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Response to the GreenFriends Water Bucket Challenge
"Just as Nature is dedicated to helping us, we too should be dedicated to helping Nature. Only then can the harmony between Nature and human beings be preserved." - Amma
Turn of the tap while brushing your teeth
Turn off the tap while brushing your teeth

Water and the other natural resources that we consume are the wealth that needs to be left to future generations. Indeed, water sustains all life on this planet. Unfortunately, water systems all over the world are under threat due to pollution caused by human activity. Changing weather patterns have created severe drought, heatwaves and lack of rain, causing rivers to dry up drastically all over the world. The earth's natural ecosystems have suffered as well, reducing fresh water reserves. Drinking water in many areas is becoming scarce. It turns out that the way we farm, our energy choices, and many daily activities impact the world's water supply. Without a doubt, water is one of our most precious resources. Fortunately, there are many things we can do to conserve it.

In the Q4 2021 GreenFriend’s newsletter, we published the Water Bucket Challenge and asked readers for their experience or learning from taking the challenge. Charles Lucas, residing in Southern California, shared his experience with us.

"Earlier this year, I decided to take the Water Bucket Challenge, committing to it for nine full days. The tenth day being the first day of Swamiji’s retreat, was my own personal Vijayadashami*. As a sign that my efforts were timely, at the end of the retreat Amma made some remarks about the deteriorating quality of our shared water supply, saying, "One day we may be drinking water from powdered packets along with our tears".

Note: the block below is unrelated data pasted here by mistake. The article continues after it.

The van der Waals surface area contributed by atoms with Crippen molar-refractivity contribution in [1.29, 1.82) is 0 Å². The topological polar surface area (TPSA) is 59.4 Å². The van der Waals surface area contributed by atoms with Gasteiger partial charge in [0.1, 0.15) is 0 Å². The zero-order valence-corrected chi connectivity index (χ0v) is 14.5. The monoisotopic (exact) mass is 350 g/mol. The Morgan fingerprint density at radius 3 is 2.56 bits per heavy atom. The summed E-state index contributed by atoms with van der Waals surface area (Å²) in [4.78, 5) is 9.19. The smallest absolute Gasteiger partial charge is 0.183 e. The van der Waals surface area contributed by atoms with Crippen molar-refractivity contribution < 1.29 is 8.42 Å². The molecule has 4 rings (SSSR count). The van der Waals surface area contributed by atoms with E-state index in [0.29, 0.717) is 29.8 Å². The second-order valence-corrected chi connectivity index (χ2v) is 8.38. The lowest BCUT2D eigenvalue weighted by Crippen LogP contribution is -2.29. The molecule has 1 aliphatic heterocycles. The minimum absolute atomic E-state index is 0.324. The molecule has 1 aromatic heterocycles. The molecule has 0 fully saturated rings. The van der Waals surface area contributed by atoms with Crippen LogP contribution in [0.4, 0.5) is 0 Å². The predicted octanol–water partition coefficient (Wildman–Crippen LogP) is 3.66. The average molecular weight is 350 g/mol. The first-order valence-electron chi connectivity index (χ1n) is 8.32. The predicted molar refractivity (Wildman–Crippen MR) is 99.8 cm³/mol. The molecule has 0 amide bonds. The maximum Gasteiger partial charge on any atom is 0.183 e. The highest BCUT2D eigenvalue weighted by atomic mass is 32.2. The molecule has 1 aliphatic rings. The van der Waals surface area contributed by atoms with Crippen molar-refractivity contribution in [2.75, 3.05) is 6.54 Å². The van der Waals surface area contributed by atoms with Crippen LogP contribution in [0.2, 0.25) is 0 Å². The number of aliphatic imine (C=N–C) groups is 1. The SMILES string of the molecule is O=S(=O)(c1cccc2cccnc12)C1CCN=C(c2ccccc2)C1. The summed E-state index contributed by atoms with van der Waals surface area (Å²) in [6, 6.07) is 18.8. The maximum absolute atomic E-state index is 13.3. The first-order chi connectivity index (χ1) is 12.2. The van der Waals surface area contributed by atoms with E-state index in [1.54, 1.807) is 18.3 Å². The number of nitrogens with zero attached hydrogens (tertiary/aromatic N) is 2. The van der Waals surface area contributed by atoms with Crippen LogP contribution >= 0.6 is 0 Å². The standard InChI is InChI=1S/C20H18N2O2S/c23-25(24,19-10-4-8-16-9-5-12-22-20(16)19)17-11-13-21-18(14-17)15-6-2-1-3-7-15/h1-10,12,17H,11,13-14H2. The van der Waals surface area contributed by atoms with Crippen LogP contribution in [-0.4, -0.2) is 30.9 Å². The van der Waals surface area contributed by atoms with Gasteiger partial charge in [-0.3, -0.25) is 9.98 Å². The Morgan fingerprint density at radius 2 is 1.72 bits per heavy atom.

(*Vijayadashami marks the culmination of Navaratri, the nine days of worshiping God in the form of the Divine Mother. Navaratri is a time of sadhana, of conquering our inner negativities to gain greater willpower and self-control, of awakening the right knowledge from within. Vijayadasami, 'the tenth day of victory', marks the successful completion of this occasion.)

While I feel that my efforts overall did little to earn any divine grace in this regard, as Amma says, “If we take one step toward God, God will take ten steps toward us”. With that in mind, let me share my reflections on the steps I took. In planning my personal Water Bucket Challenge, I chose to focus on three areas:

  • Mechanical interventions
  • Metabolic/consumption interventions
  • Devotional interventions

Mechanical Interventions

Mechanical interventions included using a cup to rinse after brushing my teeth instead of letting the tap run, washing my face with just one handful of water, flushing solids only, and taking "Swedish showers" (only running the water to moisten and rinse the body of soap). I also avoided all plastic bags including food sold in plastic bags, and disposable coffee cups. I consolidated laundry to one load, reused water I used for cleaning veggies and soaking beans in the garden, and filled a soaking bowl in the sink to reduce water waste through drain off.

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Metabolic/consumption Interventions